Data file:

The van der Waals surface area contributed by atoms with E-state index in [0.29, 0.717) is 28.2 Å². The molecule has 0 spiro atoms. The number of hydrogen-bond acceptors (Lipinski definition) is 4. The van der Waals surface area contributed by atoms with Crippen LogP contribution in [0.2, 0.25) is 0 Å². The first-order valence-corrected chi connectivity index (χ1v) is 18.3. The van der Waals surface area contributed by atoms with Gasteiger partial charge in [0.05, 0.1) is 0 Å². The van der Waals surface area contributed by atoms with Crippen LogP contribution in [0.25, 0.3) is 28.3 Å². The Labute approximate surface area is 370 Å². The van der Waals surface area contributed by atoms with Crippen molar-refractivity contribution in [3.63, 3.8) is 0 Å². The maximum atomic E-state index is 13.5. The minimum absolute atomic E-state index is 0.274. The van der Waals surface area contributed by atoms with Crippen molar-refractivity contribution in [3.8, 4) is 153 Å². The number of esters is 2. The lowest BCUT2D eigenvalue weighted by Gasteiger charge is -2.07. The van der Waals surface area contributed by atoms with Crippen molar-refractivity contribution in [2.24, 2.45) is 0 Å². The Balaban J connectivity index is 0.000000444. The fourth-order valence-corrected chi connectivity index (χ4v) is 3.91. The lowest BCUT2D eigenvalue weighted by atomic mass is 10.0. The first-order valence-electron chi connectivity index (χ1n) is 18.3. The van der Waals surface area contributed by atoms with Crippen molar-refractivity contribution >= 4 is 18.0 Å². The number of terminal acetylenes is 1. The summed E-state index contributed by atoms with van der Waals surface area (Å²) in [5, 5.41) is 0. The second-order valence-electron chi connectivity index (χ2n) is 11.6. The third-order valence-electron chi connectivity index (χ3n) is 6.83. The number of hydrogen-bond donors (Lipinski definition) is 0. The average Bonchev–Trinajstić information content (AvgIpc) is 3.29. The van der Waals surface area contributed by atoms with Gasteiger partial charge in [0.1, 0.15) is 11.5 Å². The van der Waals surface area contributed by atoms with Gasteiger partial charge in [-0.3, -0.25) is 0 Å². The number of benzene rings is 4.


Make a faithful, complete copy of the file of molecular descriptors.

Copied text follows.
The van der Waals surface area contributed by atoms with E-state index in [0.29, 0.717) is 28.2 Å². The molecule has 0 spiro atoms. The number of hydrogen-bond acceptors (Lipinski definition) is 4. The van der Waals surface area contributed by atoms with Crippen LogP contribution in [0.2, 0.25) is 0 Å². The first-order valence-corrected chi connectivity index (χ1v) is 18.3. The van der Waals surface area contributed by atoms with Gasteiger partial charge in [0.05, 0.1) is 0 Å². The van der Waals surface area contributed by atoms with Crippen LogP contribution in [0.25, 0.3) is 28.3 Å². The Labute approximate surface area is 370 Å². The van der Waals surface area contributed by atoms with Crippen molar-refractivity contribution in [3.63, 3.8) is 0 Å². The maximum atomic E-state index is 13.5. The minimum absolute atomic E-state index is 0.274. The van der Waals surface area contributed by atoms with Crippen molar-refractivity contribution in [3.8, 4) is 153 Å². The number of esters is 2. The lowest BCUT2D eigenvalue weighted by Gasteiger charge is -2.07. The van der Waals surface area contributed by atoms with Crippen molar-refractivity contribution in [2.24, 2.45) is 0 Å². The Balaban J connectivity index is 0.000000444. The fourth-order valence-corrected chi connectivity index (χ4v) is 3.91. The lowest BCUT2D eigenvalue weighted by atomic mass is 10.0. The first-order valence-electron chi connectivity index (χ1n) is 18.3. The van der Waals surface area contributed by atoms with Crippen molar-refractivity contribution >= 4 is 18.0 Å². The number of terminal acetylenes is 1. The summed E-state index contributed by atoms with van der Waals surface area (Å²) in [5, 5.41) is 0. The second-order valence-electron chi connectivity index (χ2n) is 11.6. The third-order valence-electron chi connectivity index (χ3n) is 6.83. The number of hydrogen-bond donors (Lipinski definition) is 0. The average Bonchev–Trinajstić information content (AvgIpc) is 3.29. The van der Waals surface area contributed by atoms with Gasteiger partial charge in [0.1, 0.15) is 11.5 Å². The van der Waals surface area contributed by atoms with Gasteiger partial charge in [-0.3, -0.25) is 0 Å². The number of benzene rings is 4.